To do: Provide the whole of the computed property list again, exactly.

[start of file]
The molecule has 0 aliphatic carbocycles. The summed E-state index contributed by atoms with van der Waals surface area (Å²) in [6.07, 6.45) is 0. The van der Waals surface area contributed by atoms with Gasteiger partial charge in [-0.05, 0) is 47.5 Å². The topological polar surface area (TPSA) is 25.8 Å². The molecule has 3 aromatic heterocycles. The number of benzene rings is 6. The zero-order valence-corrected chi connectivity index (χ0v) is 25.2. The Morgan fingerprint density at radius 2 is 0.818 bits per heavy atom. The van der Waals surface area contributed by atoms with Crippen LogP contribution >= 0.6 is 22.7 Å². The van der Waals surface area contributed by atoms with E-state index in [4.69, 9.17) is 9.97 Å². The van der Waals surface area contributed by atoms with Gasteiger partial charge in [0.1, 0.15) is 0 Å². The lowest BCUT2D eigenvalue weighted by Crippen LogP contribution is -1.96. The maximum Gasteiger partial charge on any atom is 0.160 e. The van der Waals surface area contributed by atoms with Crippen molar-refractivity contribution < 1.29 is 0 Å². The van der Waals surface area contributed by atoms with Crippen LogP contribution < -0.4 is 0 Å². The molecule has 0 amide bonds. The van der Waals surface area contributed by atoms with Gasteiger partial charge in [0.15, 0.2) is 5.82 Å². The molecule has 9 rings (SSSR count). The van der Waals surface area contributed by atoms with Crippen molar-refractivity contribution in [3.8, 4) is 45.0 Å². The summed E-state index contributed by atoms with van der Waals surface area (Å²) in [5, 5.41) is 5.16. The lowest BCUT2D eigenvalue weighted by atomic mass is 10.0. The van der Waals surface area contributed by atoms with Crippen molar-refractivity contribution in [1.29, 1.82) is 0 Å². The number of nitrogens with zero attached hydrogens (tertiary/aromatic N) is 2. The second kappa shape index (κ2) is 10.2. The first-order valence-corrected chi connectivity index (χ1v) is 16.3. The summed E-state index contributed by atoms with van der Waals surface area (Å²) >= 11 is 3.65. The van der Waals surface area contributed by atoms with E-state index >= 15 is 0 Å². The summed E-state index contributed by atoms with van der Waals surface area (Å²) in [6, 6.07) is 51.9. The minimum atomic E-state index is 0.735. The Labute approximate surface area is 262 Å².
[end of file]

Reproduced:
The molecule has 0 aliphatic carbocycles. The summed E-state index contributed by atoms with van der Waals surface area (Å²) in [6.07, 6.45) is 0. The van der Waals surface area contributed by atoms with Gasteiger partial charge in [-0.05, 0) is 47.5 Å². The topological polar surface area (TPSA) is 25.8 Å². The molecule has 3 aromatic heterocycles. The number of benzene rings is 6. The zero-order valence-corrected chi connectivity index (χ0v) is 25.2. The Morgan fingerprint density at radius 2 is 0.818 bits per heavy atom. The van der Waals surface area contributed by atoms with Crippen LogP contribution >= 0.6 is 22.7 Å². The van der Waals surface area contributed by atoms with E-state index in [4.69, 9.17) is 9.97 Å². The van der Waals surface area contributed by atoms with Gasteiger partial charge in [0.1, 0.15) is 0 Å². The lowest BCUT2D eigenvalue weighted by Crippen LogP contribution is -1.96. The maximum Gasteiger partial charge on any atom is 0.160 e. The van der Waals surface area contributed by atoms with Crippen molar-refractivity contribution < 1.29 is 0 Å². The van der Waals surface area contributed by atoms with Crippen LogP contribution < -0.4 is 0 Å². The molecule has 0 amide bonds. The van der Waals surface area contributed by atoms with Gasteiger partial charge in [0.15, 0.2) is 5.82 Å². The molecule has 9 rings (SSSR count). The van der Waals surface area contributed by atoms with Crippen molar-refractivity contribution in [3.8, 4) is 45.0 Å². The summed E-state index contributed by atoms with van der Waals surface area (Å²) in [5, 5.41) is 5.16. The lowest BCUT2D eigenvalue weighted by atomic mass is 10.0. The van der Waals surface area contributed by atoms with Crippen molar-refractivity contribution in [1.29, 1.82) is 0 Å². The number of nitrogens with zero attached hydrogens (tertiary/aromatic N) is 2. The second kappa shape index (κ2) is 10.2. The first-order valence-corrected chi connectivity index (χ1v) is 16.3. The summed E-state index contributed by atoms with van der Waals surface area (Å²) >= 11 is 3.65. The van der Waals surface area contributed by atoms with E-state index >= 15 is 0 Å². The summed E-state index contributed by atoms with van der Waals surface area (Å²) in [6, 6.07) is 51.9. The minimum atomic E-state index is 0.735. The Labute approximate surface area is 262 Å².